Dr Gustodio Alves de Jesus – known to many as Todi – is a Papua New-Guinea-trained Emergency Physician from Timor Leste. He was the first EM Physician in Timor Leste which has a population of 1.3 million people. He was inspired to become an Emergency Physician after supporting refugees who sheltered in his high school post the 1999 referendum with their basic health needs. Todi completed Clinical Leadership and Management in 2020.
“I am an Emergency Medicine Physician; trained at the University of Papua New Guinea School of Medicine and Health Sciences. I completed my full training in Emergency Medicine in 2019 and have been practising Emergency Medicine in my country – the Republic Democratic of Timor Leste (East Timor) – for almost two years. I decided to be trained in Emergency Medicine because there are many emergency cases poorly managed as we are lacking Emergency Medicine knowledge. I am the first Emergency Medicine Physician for my country with a population of 1.3 million people.”
“I decided to do Medicine after we separated from Indonesia 20 years ago. I was in year 11 of senior high school and it was post referendum (September 1999) where the outcome was creation of an independent state. I then separated with my parents for almost three months as I had to stay with 19 other students in our school to serve more than 1000 refugees; mainly children, elderly and women, who sought shelter and protection in our school.”
“With our knowledge and understanding of medications and written communications, we managed to save lives. There were no doctors, nurses or other healthcare workers to assist us helping those vulnerable refugees staying in our school. These were the experiences that inspired me to do Medicine. I received an Australian Aid (AUSaid) scholarship to do Medicine at Fiji School of Medicine from 2004-2009.”
“The element of Emergency Medicine I am most passionate about is being an advocate and pioneer for my country given I am the first Emergency Medicine Physician for Timor. In the last 18 months we have been working tirelessly in Hospital Nacional Guido Valadares Emergency Department to establish our Emergency care system. We hope to be able to share this passion with other colleagues in peripheries and remote areas to promote the importance and value of emergency care.”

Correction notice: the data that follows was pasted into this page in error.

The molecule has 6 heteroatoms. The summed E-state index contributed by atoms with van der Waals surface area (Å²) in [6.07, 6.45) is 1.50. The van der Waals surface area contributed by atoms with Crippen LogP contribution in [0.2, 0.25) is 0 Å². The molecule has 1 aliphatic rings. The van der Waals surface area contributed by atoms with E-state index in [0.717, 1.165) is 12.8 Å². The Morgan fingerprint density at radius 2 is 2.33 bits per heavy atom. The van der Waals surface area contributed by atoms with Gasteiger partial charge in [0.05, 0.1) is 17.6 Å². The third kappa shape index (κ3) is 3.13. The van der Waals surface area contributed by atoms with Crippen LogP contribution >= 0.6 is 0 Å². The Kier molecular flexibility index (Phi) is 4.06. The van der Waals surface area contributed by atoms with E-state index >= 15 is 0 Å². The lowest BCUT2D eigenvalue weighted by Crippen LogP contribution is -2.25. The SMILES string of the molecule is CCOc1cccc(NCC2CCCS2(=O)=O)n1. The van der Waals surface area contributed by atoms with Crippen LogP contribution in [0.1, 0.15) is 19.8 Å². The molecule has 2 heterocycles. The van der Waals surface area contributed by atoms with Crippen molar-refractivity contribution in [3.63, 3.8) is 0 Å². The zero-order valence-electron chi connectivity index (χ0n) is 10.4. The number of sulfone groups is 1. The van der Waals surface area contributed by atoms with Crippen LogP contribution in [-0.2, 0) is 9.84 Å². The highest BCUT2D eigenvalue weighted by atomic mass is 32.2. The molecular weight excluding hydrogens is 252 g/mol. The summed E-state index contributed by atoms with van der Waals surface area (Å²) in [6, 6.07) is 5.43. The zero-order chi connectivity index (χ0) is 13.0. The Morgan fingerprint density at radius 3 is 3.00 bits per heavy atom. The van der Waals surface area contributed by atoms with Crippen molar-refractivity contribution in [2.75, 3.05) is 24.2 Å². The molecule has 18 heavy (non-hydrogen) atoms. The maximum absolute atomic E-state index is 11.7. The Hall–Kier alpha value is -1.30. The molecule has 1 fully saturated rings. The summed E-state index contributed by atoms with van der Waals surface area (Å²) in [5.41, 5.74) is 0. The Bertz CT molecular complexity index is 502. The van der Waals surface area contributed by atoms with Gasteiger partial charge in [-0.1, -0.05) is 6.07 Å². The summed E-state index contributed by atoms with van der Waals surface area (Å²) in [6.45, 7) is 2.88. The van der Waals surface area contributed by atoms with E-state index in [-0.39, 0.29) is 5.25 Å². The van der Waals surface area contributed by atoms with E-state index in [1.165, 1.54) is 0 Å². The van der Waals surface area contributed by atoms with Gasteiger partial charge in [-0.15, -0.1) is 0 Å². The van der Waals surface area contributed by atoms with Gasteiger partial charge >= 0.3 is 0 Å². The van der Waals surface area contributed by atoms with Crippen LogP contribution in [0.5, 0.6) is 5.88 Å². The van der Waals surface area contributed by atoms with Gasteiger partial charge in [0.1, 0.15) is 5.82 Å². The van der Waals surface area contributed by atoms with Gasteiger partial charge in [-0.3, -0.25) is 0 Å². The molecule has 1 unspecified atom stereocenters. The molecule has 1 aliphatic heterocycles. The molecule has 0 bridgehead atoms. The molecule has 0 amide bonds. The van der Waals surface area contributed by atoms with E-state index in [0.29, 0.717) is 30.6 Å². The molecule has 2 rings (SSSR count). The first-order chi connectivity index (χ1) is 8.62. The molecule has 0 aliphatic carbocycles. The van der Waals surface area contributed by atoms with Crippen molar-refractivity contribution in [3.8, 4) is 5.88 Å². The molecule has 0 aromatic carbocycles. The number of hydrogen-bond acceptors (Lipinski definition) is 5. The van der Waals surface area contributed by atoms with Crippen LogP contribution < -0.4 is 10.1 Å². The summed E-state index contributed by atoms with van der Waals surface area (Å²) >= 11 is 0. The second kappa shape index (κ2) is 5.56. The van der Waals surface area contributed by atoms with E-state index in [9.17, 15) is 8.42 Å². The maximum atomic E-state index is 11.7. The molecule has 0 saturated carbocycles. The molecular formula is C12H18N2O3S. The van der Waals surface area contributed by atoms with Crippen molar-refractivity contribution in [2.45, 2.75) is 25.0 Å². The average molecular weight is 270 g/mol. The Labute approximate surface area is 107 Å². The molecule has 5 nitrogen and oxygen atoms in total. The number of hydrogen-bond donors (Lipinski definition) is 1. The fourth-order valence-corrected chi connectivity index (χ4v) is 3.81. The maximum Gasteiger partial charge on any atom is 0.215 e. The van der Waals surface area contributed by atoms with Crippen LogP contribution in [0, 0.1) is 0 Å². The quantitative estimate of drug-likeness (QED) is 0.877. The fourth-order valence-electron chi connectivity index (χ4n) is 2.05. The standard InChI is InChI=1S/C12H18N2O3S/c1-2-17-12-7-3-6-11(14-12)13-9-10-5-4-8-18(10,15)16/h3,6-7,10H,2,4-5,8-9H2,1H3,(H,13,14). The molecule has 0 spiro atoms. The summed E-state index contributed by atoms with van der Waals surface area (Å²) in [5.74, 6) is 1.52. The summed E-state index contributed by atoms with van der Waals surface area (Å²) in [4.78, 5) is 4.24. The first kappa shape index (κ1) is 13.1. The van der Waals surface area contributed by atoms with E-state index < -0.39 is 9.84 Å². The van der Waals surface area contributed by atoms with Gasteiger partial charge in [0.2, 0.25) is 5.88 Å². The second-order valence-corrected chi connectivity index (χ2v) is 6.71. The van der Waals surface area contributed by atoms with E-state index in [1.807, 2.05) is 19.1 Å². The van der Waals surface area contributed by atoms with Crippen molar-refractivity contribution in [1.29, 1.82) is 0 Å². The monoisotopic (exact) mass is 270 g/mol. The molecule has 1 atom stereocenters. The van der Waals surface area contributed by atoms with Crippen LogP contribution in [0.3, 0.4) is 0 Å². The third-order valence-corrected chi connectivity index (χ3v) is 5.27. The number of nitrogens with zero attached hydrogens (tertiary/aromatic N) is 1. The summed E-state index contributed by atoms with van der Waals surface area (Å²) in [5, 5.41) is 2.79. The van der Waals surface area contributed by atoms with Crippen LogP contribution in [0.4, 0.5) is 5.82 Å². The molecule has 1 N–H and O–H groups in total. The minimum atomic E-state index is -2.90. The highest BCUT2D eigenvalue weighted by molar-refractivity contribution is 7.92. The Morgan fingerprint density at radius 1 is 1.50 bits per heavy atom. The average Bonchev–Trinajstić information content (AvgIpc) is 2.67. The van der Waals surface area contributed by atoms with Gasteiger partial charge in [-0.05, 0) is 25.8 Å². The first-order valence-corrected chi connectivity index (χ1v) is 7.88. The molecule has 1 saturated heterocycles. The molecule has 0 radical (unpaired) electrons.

“I am currently working at Hospital Nacional Guido Valadares Emergency Department (HNGV ED) in Dili, the Capital of Timor Leste. It is the only tertiary referral hospital for the whole country of Timor. You can imagine we see and manage all sort of cases from around the country. HNGV ED sees approximately 150-200 cases daily. In addition to the need for tertiary and specialty care, patients are commonly referred to us for a number of system-based reasons including a lack of basic emergency and primary healthcare in peripheries and remote areas. We have almost 70 ED Staff working in HNGV ED with approximately 20 doctors, 40-45 nurses and the rest being non-clinical staff (porters and cleaners).”
“I decided to do the Clinical Leadership and Management (CLAM) course as I noticed that I need to learn more about management and leadership in Emergency Department. I am glad that I finished this course six-months prior to Covid-19 Pandemic. However, even now living under Pandemic there is so much work to do in order to keep HNGV ED going.”
“The CLAM course appeared fascinating as it fitted well with my current situation as Head of Emergency Department. The course really developed me in my determination to build a proper system of Emergency Care in Timor. The supervisors were great and indeed helpful, and easy to communicate especially with. Completion of the course really boosted my leadership in our Emergency Department. It also enhanced my Emergency Medicine knowledge and skills into another level.”
Clinicians living and working in lower-middle income countries are provided fee support from Alfred Health Emergency Education to undertake Alfred Emergency Education programs.
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